Nelson Mandela spends first night at home in Houghton
- 2 September 2013
- From the section Africa
Nelson Mandela has spent his first night in almost three months at his home in Johannesburg after being discharged from hospital in Pretoria.
The former South African president, 95, was admitted in early June for a recurring lung infection.
Family members have spoken of their happiness at having Mr Mandela home again for the first time since 8 June.
However the South African government has said his condition remains critical and can sometimes be unstable.
Mr Mandela returned home by ambulance early on Sunday and would continue to receive intensive care there, a statement from the South African presidency said.
His suburban house in the suburb of Houghton has been "reconfigured" for his care.
However, the presidency said he would be readmitted to hospital should his condition warrant it.
The BBC's Mike Wooldridge in Johannesburg says all this seems designed to reassure not just the Mandela family but the nation, too, that he should be no more vulnerable when his condition is unstable than he was in hospital in Pretoria.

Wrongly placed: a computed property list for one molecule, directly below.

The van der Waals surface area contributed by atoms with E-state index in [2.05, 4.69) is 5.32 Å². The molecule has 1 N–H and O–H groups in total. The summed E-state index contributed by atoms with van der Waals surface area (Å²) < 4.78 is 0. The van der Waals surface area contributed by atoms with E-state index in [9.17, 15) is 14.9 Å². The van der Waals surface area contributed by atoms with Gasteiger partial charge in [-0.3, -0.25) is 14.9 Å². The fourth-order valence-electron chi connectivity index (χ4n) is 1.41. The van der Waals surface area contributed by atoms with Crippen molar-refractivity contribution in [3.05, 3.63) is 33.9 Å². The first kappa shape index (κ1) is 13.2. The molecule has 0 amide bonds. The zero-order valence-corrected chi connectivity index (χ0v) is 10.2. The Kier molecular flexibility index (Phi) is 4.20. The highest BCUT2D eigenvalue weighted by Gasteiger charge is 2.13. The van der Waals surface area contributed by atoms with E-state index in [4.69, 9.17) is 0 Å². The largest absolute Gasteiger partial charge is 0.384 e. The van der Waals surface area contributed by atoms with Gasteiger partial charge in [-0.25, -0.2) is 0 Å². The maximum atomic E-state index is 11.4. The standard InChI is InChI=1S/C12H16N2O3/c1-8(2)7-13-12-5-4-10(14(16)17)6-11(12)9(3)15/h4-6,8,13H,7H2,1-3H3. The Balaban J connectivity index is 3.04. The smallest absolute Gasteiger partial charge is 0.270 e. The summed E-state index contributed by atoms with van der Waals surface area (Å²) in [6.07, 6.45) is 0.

Fortitude and grace
The Nobel Peace Prize laureate is revered around the world for leading the fight against white minority rule and preaching reconciliation with the white community despite being imprisoned for 27 years.
Despite his various illnesses, the statement from Mr Zuma's office notes, the former president displayed "immense grace and fortitude".
"It is a day of celebration for us, that he is finally back home with us," said his grandson, Mandla Mandela.
The South African government has released few details about his condition, appealing for Mr Mandela's privacy and dignity to be respected.
Mr Mandela's lung condition is said to result from the tuberculosis he contracted during the 27 years he spent in prison for taking up arms against white minority rule.
He has been admitted to hospital four times in the past year and his latest stay lasted 84 days.
He became president after 1994 elections - the first time black South Africans were allowed to vote - and he stepped down five years later.